My only complaints lie with the DVD. There are no extras or exciting bonus features included here other than the trailer. I would have loved to have seen a photo gallery, some production stills, cast biographies and considering this is basically a bare-bones DVD, the price is a bit high. Other than that, the film is a treat. Great stars, great comedy and highly recommended.
Directed by Victor Fleming and set on a rubber plantation in Indochina, RED DUST has Clark Gable as the plantation overseer falling head over heels for the wife of a hired engineer, played respectively by Mary Astor and Gene Raymond. All the while Gable has his hands full trying to keep a stranded prostitute, Jean Harlow, from gumming up his designs on Astor.
What may sound as a routine, adultery/quadrangle romance is transformed into a lively, steamy romp that satisfies even after multiple viewings, thanks to the capable guidance of Fleming and the terrific, red-hot chemistry of Gable and Harlow. Of the six films they made together, RED DUST comes out on top. When they're on, our attention is glued to the screen. The production values are also impressive, boasting a huge, man-made jungle set fully equipped with an extensive overhead sprinkler system to provide the incessant rainstorm that serves as a metaphor for the emotional torrent surging within the characters. In watching this movie, one can truly appreciate the creativity of the studio system during this period and its expertise in projecting realism through sheer artifice. We really feel like we're in a humid, insect infested jungle and not on an MGM soundstage. Contrary to the opinion that early '30's movies suffered for lack of a music score, RED DUST makes us forget the fact that the only music heard is in the opening and closing titles. The performances are rich and the dialog is snappy and forceful, which keeps it all moving at a brisk pace. There's never a dull moment. I've watched it many times and it's always a pure delight.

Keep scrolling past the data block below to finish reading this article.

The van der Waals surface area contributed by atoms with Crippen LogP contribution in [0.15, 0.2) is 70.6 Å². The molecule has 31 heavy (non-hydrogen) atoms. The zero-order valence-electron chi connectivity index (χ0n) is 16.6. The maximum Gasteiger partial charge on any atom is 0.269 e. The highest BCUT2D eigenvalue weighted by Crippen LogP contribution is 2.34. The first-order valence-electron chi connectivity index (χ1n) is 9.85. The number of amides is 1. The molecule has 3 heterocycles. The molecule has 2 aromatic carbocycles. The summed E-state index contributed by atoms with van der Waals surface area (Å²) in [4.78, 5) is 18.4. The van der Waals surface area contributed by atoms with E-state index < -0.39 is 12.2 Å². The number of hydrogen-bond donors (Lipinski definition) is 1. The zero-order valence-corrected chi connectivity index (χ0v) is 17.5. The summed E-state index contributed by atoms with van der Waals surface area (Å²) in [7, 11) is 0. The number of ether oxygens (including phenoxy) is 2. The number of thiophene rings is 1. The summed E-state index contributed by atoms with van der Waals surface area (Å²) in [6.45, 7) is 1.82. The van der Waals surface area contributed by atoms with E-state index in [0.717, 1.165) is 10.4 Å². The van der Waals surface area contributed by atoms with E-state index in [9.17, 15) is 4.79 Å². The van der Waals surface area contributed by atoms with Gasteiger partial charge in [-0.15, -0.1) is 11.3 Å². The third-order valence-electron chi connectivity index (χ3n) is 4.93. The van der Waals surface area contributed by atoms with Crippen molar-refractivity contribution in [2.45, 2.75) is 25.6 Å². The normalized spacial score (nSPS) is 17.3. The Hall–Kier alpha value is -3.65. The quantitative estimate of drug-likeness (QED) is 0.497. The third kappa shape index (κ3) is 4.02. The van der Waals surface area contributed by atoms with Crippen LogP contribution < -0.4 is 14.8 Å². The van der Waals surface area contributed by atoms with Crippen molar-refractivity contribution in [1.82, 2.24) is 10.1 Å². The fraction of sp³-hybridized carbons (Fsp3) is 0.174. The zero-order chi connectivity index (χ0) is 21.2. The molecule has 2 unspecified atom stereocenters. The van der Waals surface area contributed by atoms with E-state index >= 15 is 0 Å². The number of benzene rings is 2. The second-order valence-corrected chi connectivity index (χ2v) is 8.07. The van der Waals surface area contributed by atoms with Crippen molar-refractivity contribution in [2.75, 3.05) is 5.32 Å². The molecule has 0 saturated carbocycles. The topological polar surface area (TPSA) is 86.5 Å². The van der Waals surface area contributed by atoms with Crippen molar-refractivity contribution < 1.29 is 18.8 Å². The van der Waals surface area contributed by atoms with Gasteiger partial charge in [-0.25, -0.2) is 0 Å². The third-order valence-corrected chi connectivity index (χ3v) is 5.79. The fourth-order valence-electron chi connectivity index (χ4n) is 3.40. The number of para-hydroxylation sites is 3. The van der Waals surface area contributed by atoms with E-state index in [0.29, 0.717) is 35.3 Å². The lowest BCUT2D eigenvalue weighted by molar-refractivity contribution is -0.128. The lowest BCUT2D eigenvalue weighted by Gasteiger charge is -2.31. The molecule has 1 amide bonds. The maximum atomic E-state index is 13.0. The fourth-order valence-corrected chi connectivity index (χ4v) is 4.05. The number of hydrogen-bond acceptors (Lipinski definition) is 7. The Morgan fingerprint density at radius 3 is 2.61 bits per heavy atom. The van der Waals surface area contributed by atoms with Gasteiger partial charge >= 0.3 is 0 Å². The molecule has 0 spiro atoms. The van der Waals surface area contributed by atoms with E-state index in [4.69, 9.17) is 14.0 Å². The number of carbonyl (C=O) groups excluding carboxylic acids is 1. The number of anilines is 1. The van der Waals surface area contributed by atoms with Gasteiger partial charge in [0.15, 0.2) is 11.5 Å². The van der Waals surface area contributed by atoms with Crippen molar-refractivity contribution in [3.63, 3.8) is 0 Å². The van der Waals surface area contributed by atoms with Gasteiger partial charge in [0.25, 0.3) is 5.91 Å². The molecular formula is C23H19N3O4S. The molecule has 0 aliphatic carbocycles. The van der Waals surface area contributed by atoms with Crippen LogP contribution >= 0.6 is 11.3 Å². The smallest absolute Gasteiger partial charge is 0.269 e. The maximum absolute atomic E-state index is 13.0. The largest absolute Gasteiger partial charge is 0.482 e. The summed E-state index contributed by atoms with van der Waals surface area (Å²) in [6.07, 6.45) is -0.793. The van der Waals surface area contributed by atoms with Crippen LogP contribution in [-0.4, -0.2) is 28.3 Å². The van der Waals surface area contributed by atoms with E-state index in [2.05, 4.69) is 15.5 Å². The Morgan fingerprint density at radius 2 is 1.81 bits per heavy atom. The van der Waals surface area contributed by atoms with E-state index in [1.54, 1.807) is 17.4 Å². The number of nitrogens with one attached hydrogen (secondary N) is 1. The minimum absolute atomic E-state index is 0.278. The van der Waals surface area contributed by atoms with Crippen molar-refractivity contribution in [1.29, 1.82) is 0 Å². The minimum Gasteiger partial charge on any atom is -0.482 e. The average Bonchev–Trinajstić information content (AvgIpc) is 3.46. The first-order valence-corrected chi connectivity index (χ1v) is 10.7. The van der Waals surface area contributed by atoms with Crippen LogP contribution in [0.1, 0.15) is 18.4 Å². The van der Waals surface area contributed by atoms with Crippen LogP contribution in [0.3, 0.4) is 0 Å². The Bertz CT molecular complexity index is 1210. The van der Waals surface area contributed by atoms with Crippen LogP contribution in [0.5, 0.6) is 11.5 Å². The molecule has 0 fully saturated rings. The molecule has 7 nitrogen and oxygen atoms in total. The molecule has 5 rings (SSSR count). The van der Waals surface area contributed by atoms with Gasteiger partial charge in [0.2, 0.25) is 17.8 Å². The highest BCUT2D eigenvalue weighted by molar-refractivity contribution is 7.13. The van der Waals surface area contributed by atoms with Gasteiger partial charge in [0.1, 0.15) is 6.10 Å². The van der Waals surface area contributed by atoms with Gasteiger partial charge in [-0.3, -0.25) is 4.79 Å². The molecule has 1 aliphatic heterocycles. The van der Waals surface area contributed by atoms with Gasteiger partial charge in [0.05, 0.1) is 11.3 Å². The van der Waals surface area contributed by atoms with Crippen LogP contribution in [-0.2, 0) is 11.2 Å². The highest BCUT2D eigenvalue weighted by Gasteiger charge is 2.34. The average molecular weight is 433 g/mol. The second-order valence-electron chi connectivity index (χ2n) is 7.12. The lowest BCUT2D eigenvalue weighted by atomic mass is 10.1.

RED DUST was remade in 1953 as MOGAMBO, and was directed by John Ford with Gable repeating his role. This time around he's supported by Ava Gardner in the Harlow role and Grace Kelly in the Astor role. Reset in Africa, the remake benefits by some beautiful Technicolor location photography, but even that can't substitute for the spicier handling of the material in the less restraining days of 1932. While Gable is still Gable, Gardner and Kelly (early in her career) aren't quite up to par with their original counterparts. Gardner fares better than Kelly, but she just can't replace the potent memory of Harlow.
At last available from the Warner Bros. Archive Collection, this DVD-R of RED DUST looks and sounds great, having been transferred off a clean, crisp source print. The only extra is a 1932 Spanish trailer that's interesting because it contains a brief bit of a scene that didn't make the final cut.
If you're looking for a film that's representative of the best of pre-code Hollywood and also features two of its most charismatic stars, RED DUST delivers it in spades.
Stormy, steamy Pre-Code necessity involving the bad (the 2 leads), the wavering (Astor) and the good (Gene Raymond as Astor's husband out to prove his worthiness while turning a blind eye to any possibility of misdeed by his mentor-to-be Gable).
I'm tempted to say that Harlow and Gable were never better, but with every one of their movies I watch/have watched I get pulled in by the magnetism, that which makes everything else around me seem better for having been informed by this entertainment.
This one is a prime example of why we still glue ourselves to the screen for these movies. True Stars.
What will happen? Whew, if you are asking this, then are you in for a treat. A journey, too, to a faraway land that no longer exists in real life (and perhaps never did), yet awaits you on your screen.
Just also want to say that I have never had an issue with "Warner Brothers Archive Collection" DVD-Rs. I watch them on a nothing-fancy DVD player (not a computer).